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What You Need to Know About The Census

What You Need to Know About The Census

The United States Census is a procedure that is undertaken every ten years as mandated by the United States Constitution. The Census is responsible for creating a representation or enumeration of the actual population of the United States. Though it has many purposes, such as allocation of Government programs or funds and electoral votes, it is the prime resource that used in the apportionment of Congressional seats in the House of Representatives. As it is today, Congress employs the mathematical formula known as the Equal Proportion Method.
Utah v. Evans is a case in which such practice was declared to be within the bounds of Constitutional law. Since the institution of the United States Census, it has been conducted a total of twenty-two times since 1790. The most recent Census is currently being conducted in 2010, with the next one scheduled in 2020.
According to expert projections, the 2010 Census is to affect the apportionment of seats of the House of Representatives. According to these early calculations, a total of twelve seats will be shifted among the United States House of Representatives. Key predictions affect some of the largest states such as Texas, New York, Arizona, Florida, and Nevada. Projections entail Texas receiving four more seats, Arizona and Florida adding two more seats, Nevada obtaining one seat, and New York losing one seat.

What Procedures Congress Follows

What Procedures Congress Follows

Under the United States Constitution, each
chamber of Congress is to provide for its own regulations and rules regarding
the proceedings that are to be conducted in each
House. Therefore, the House of Representatives and the Senate
engage in the following:

     ●   Offering of the prayer by the Chaplain
of the House

     ●   The reading and approval of the
legislative journal

        The Pledge of Allegiance

         Corrections to public bills

         Business
that is pending on the Speaker of the House’s table    

         Unfinished
or pending business

         Consideration of any new bills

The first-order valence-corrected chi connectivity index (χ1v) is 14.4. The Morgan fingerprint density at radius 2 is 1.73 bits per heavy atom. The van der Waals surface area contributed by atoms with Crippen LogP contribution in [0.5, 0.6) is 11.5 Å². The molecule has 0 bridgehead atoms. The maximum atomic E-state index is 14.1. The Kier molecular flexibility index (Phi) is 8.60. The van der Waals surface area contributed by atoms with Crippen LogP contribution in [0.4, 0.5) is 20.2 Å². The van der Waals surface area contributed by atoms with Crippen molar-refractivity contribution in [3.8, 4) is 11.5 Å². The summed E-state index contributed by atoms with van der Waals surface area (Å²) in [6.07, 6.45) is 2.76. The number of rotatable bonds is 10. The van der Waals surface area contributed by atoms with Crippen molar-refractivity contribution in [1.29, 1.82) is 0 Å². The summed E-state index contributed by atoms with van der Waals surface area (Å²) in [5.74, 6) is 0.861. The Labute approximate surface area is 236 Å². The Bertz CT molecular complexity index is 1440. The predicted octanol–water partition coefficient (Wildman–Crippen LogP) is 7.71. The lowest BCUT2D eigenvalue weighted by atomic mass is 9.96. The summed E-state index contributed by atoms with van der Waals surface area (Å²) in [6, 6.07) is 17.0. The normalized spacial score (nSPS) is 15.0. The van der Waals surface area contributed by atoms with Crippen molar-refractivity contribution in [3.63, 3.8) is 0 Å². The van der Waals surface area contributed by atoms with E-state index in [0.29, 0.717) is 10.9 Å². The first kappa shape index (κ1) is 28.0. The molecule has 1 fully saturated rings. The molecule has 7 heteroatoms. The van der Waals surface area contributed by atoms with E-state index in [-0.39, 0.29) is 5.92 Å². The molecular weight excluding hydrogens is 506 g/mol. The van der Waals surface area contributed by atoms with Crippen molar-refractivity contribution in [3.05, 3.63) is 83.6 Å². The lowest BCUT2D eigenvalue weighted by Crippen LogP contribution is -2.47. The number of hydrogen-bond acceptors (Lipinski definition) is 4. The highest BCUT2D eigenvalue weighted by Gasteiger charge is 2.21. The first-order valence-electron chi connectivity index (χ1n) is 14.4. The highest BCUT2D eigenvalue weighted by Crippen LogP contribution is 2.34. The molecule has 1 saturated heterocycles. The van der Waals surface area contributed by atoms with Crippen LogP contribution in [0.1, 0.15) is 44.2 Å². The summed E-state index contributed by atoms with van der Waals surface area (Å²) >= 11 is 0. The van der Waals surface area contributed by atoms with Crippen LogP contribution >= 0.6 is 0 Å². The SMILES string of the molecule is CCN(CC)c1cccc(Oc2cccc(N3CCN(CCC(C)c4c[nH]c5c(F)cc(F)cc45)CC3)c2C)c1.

that are to be introduced by the committees of the House of Rep
resentatives

         State of the Union

         Orders of the Day.


In regards to the passing of bills, there are
certain regulations that may have to be considered that may differ from the
original list of priorities. It is important to note that any
Congressman
of the House of Rep
resentatives can introduce a bill at any time that the
House is session. The
Congressman can place a copy of the bill in
the “hopper” that is placed next to the Clerk of the House’s desk.
This
Congressman
must provide for a signed copy of the bill, which may be co-sponsored by other
Congressmen.
The bill is then assigned a legislative number by the Clerk and added to the
journal as well as the Congressional Record. The bill will then referred to the
appropriate committee that has jurisdiction over that particular matter or
issue
.

Article 1 House of Representatives Apportionment At A Glance

Article 1 House of Representatives Apportionment At A Glance

Background

The process by which the seats of the House of
Representatives are delegated is known as apportionment. The United States
Constitution provided that the House of Representatives would be represented in
direct proportion to a
State’s population size. Therefore, a certain
process would have to be established in order to provide for representation
reflecting that prerequisite.

Initially, the Constitution called for the
proportion of one member for every 30,000 people of the country’s total
population, which was to be determined by the United States Census. However,
the Constitution never actually set a limit on the amount of seats to comprise
the House. Due to increases in population and introduction of new states into
the Union, certain provisions would be implemented in order to provide for a
more uniform and adequate representation of the states in the House. Currently,
there are 435 seats apportioned among the states, with each
State guaranteed at least one seat by the
statutes of the Constitution.




Apportionment Equal Proportions Method

Apportionment Equal Proportions Method